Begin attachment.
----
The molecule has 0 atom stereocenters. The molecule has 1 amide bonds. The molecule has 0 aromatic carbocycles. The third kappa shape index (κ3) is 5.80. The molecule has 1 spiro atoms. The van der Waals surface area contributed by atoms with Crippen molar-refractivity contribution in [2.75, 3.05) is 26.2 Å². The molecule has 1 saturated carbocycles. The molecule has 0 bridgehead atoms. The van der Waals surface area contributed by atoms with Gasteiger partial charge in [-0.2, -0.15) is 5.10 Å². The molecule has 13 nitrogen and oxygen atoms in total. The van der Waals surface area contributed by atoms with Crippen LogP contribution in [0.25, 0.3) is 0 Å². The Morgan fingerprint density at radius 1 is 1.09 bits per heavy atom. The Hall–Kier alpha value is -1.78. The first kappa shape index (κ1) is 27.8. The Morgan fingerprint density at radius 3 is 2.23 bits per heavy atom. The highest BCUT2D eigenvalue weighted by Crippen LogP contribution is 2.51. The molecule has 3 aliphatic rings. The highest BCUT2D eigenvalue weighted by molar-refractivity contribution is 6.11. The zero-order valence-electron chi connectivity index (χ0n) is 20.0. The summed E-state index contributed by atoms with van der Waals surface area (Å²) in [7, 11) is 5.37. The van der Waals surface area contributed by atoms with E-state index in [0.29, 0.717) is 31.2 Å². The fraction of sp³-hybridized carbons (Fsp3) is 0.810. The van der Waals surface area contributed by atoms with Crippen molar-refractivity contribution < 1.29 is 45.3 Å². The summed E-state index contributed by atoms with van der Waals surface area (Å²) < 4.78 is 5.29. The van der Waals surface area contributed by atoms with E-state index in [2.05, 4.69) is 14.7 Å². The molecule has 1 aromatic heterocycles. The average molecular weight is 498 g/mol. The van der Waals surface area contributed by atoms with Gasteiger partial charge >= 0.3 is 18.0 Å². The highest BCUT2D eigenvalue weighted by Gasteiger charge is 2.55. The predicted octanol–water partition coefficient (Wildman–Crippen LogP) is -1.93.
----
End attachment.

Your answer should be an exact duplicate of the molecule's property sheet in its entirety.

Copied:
The molecule has 0 atom stereocenters. The molecule has 1 amide bonds. The molecule has 0 aromatic carbocycles. The third kappa shape index (κ3) is 5.80. The molecule has 1 spiro atoms. The van der Waals surface area contributed by atoms with Crippen molar-refractivity contribution in [2.75, 3.05) is 26.2 Å². The molecule has 1 saturated carbocycles. The molecule has 0 bridgehead atoms. The van der Waals surface area contributed by atoms with Gasteiger partial charge in [-0.2, -0.15) is 5.10 Å². The molecule has 13 nitrogen and oxygen atoms in total. The van der Waals surface area contributed by atoms with Crippen LogP contribution in [0.25, 0.3) is 0 Å². The Morgan fingerprint density at radius 1 is 1.09 bits per heavy atom. The Hall–Kier alpha value is -1.78. The first kappa shape index (κ1) is 27.8. The Morgan fingerprint density at radius 3 is 2.23 bits per heavy atom. The highest BCUT2D eigenvalue weighted by Crippen LogP contribution is 2.51. The molecule has 3 aliphatic rings. The highest BCUT2D eigenvalue weighted by molar-refractivity contribution is 6.11. The zero-order valence-electron chi connectivity index (χ0n) is 20.0. The summed E-state index contributed by atoms with van der Waals surface area (Å²) in [7, 11) is 5.37. The van der Waals surface area contributed by atoms with E-state index in [0.29, 0.717) is 31.2 Å². The fraction of sp³-hybridized carbons (Fsp3) is 0.810. The van der Waals surface area contributed by atoms with Crippen molar-refractivity contribution < 1.29 is 45.3 Å². The summed E-state index contributed by atoms with van der Waals surface area (Å²) < 4.78 is 5.29. The van der Waals surface area contributed by atoms with E-state index in [2.05, 4.69) is 14.7 Å². The molecule has 1 aromatic heterocycles. The average molecular weight is 498 g/mol. The van der Waals surface area contributed by atoms with Gasteiger partial charge >= 0.3 is 18.0 Å². The highest BCUT2D eigenvalue weighted by Gasteiger charge is 2.55. The predicted octanol–water partition coefficient (Wildman–Crippen LogP) is -1.93.